Recently I attended a talk, courtesy of a dedicated London Wildlife Trust volunteer Derek Coleman, which discussed the varied wildlife and ecosystem of the River Wandle in South London.
The river has often been referred to as a chalk stream, which is in fact very rare, however part of it is heavily influenced and utilised by Beddington Sewage Works as a main effluent carrier and therefore its appearance and habitat varies significantly along its length, particularly in terms of water flow.
There are a wide variety of species to be found in the River Wandle, some of which have very interesting histories:
- Grey wagtail – in 1979 the National History Society did a survey along the Wandle and discovered several sites. By 2012 there were 19 breeding sites (particularly in shopping centre roofs)
- Moorhen – from 1983-2007 BTO surveys water ways for breeding birds and in 1983 they found 15 pairs, but then 62 pairs in 2007 showing a huge incline.It is believed this is a result of better bankside management in the 80s. Post 2007 they are in decline again, probably due to budget cuts reducing the maintenance of river banks.
- Kingfisher – in 1983 there were no breeding pairs.In 1987 the great storm brought down a lot of trees leaving huge exposed root plates that kingfishers loved to nest in, so as a result the population boomed. However, with encroaching ivy and weathering these roots plates have become less accessible and in response kingfisher numbers have dropped again. LWT and London Borough of Sutton have together built kingfisher banks out of excess silt from the river. These have both had uptake by kingfishers, but with some sites being open to the public they have been exposed to disturbance. The Wildlife Crime Unit within the Met Police have tried to patrol more frequently and persecute those that deliberately disturb nesting sites, but it is very difficult to enforce with limited resources.
- Heronries – Beddington Farmland has a huge congregation of heron, where highest number recorded was 90.Nowadays you only see approx. 40, with just 15 breeding pairs last year. It is unknown why their numbers are so rapidly declining.
- Little egret – winter visitor only (non-native species)
- Egyptian goose – numbers are increasingly rapidly and their coverage is spreading significantly (non-native)
- Toads (2 species – common and Nattajack) – they don’t mind where they lay their eggs as fish soon learn they are toxic and let them be.Nattajacks also hibernate on land – the males in the mud and the females much further away (~2miles), which is why the males call so loudly during mating season in order to draw the females back.
- Frogs (1 species – common) – frogspawn can be seen everywhere and they will begin to pop out in the spring.Adult males have incredibly strong forearms which they use to hold on to the females for up to 3 days! This makes sure that they don’t miss out on the opportunity to fertilise the female’s eggs when she drops them (as fertilisation is external). Males even have a hormone releasing gland in their thumbs which stimulate females to drop their eggs. All frogs are so varied in their appearance, with some females even appearing to be red. In Victorian times scientists would use this as a test for human pregnancy testing – if a woman’s urine stimulated an African clawed frog to drop its eggs you would know the pregnancy hormone was present and therefore the patient is pregnant.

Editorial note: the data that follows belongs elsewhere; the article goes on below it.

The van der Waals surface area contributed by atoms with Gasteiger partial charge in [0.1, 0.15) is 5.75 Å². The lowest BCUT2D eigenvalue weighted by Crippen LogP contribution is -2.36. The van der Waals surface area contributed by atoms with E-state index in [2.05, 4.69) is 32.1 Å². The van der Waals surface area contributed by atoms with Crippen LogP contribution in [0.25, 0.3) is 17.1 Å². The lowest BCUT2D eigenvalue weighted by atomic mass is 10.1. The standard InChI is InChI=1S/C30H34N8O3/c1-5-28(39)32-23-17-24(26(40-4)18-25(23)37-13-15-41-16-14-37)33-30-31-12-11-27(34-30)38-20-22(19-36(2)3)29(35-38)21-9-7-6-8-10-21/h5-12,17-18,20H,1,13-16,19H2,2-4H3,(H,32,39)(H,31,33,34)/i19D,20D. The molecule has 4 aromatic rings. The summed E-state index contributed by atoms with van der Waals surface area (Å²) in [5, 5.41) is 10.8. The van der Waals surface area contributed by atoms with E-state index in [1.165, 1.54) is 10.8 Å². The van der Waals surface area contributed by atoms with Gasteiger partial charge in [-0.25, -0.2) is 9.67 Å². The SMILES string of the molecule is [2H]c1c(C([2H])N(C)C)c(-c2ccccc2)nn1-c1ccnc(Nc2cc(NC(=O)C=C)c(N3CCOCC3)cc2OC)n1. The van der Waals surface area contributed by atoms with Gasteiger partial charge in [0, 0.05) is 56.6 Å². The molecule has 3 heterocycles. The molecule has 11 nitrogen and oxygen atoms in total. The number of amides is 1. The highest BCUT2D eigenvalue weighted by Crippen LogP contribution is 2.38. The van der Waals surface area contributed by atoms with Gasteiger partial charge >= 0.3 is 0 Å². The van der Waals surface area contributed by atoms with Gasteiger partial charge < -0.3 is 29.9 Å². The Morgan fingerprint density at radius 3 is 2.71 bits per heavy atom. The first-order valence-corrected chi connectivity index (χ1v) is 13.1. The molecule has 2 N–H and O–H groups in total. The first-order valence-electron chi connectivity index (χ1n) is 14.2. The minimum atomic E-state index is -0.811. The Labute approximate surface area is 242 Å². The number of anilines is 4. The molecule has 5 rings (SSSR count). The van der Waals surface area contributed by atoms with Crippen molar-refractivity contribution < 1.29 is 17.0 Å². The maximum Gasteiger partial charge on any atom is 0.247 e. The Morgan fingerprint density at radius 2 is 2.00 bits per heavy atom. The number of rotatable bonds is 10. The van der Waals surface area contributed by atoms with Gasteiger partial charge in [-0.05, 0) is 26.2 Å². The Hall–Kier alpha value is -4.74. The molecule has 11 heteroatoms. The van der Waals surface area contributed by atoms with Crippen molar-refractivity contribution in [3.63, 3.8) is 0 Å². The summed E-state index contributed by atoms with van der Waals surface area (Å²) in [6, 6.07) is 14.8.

- Watervole – these died out in the 80s as a result of tidying up the embankments and predation from invasive mink species as well as rats.London Wildlife Trust have long term plans to reintroduce this species.
- Flora – there are a lot of invasive species along the Wandle including pennyworth, Himalayan balsam
- Fish – Trout stocks have been introduced several times as a result of the Wandle Trusts “Trout in a classroom” project that allows kids to rear trout eggs to populations that can be released into the river.This has been very successful. The World Framework directive has aimed to make rivers more “fish friendly” and as some fish travel up stream in order to spawn, and the construction of many weirs in 1900’s, the fish are unable to continue their journey. As a result some fish paths have been built. These are metal slopes that allow the fish to swim diagonally upwards to the next section of the river, however this has very much been a trial and error experiment, with some having to be lowered significantly. There is little evidence as of yet that these are actually being used. But a similar invention for eels, has been very successful, and has even allowed the Wandle Trust to monitor eel populations in the river at the same time (Abbey Mills watermill).
- Damselfly – the commons and the rare Beautiful Damoiselle have been spotted along the Wandle.The Riverfly Partnership and the Wandle Trust do kick sampling of the river every month to survey the biodiversity of the river, looking for cadis fly, freshwater shrimp and other good indicator species. If there are any big problems this can be reported to the Environment Agency who will investigate for any possible pollution incidents.
There is a serious litter problem which inhibits the growth of many essential plants, and despite regular clear ups, the rubbish builds up as quickly as it is being removed. In 1996 there was a serious pollution incident as a result of Thames Water and most species, particularly fish, were killed. As a result Thames Water provided half a million to restore the habitat.
Clearly the river Wandle is a vital habitat for so many native and non-native species. It is important that volunteer groups such as those associated with London Wildlife trust and Wandle Trust work together to maintain this key ecosystem. Hopefully with more funding and continued dedication from its local community the River Wandle will flourish with life.
Photo credit logos and nattajack – Arkive.